In the News

Next of Kin: Seeing Extinction Through the Artist's Lens

December 17, 2017  

In 2016, Assistant Professor of Studio Art ​Christina Seely was invited by The Harvard Museum of Natural History through an ongoing collaboration with the Canary Project, to create a series of new works in conversation with the museum collections and to produce a multi-part exhibition focused on an emotional understanding of the pressing topic of species extinction. The invitation evolved into the exhibition entitled "Next of Kin: Seeing Extinction Through The Artist’s Lens" made up of new works, the Next of Kin portraits, a set of large-scale kinetic reflective portraits of endangered species found in the museum’s collection, that accompany Species Impact, a set of ten daguerreotype portraits of species impacted by climate change that Seely photographed in the wild between 2012-2016.

Tibetan and Himalayan Lifeworlds Exhibit

January 6, 2017

An exhibit providing a window onto the unique culture and environment of the ‘Roof of the World' opens today at the Baker-Berry Library. "Tibetan and Himalyan Lifeworlds" explores the social and religious practices that shape life in Asia’s high mountain environments, explores the political history of the region, and describes some of the encounters between foreigners and Himalayan and Tibetan people over time. The exhibit has been curated by Senior Lecturer Kenneth Bauer and Associate Professor Sienna Craig. Bauer also leads the Human Development initiative at the Dickey Center for International Understanding. 

Kosovo’s Ex-President Praises Students’ Policy Research Work

October 17, 2016  |  Dartmouth News

After a summer in Kosovo conducting a national study of women’s access to health care, four Dartmouth students had the chance to present their policy report to the country’s former president, who was in residence at Dartmouth as a Montgomery Fellow.

“The students’ findings clearly reflected the situation in the country as I know it,” says Atifete Jahjaga, whose Dartmouth fellowship was also supported by the John Sloan Dickey Center for International Understanding.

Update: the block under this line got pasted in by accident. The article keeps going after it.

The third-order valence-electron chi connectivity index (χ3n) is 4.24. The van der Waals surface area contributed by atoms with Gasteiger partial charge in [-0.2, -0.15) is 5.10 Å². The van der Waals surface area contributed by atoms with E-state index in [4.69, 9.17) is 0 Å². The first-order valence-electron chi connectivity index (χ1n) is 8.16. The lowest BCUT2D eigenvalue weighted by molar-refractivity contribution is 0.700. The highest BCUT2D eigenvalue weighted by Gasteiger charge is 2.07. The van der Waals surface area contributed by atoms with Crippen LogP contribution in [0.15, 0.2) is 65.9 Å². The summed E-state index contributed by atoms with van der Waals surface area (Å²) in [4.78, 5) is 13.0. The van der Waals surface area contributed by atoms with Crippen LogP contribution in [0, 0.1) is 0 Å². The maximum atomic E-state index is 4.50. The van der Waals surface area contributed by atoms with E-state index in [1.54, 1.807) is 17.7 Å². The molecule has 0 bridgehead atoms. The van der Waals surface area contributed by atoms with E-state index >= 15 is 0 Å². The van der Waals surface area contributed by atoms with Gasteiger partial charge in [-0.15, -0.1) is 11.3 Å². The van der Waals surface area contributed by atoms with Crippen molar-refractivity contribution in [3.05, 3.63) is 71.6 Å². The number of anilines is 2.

“This is useful work. Upon my return to Kosovo I am happy to pass on the findings to the prime minister and the minister of health so they can address this issue and work on improving the public health policy in Kosovo,” says Jahjaga, the first woman to serve as president of the Balkan nation.

How to Create Policy-Relevant Research for a Sustainable Arctic Future

September 20, 2016  |  Arctic Deeply and National Geographic

On September 28, 2016, the White House will host science ministers and representatives from indigenous groups to reflect on Arctic science, monitoring and data sharing. In an op-ed in the publication Arctic Deeply, Director of the Institute of Arctic Studies Ross A. Virginia and Univeristy of Alaska Vice Chancellor Michael Sfraga offer their view on the advancement of scientific study in the Arctic.

Preparing for the Next Zika

April 29, 2016 

In the wake of the Ebola epidemic, governments have mobilized resources to support the development of vaccines and other biomedical countermeasures to emerging disease threats. Kendall Hoyt, Assistant Professor of Medicine at the Geisel School of Medicine and Dickey Global Health Affiliated Faculty, has published an opinion piece in Nature Biotechnology about the need for effective governance structures to coordinate countermeasure development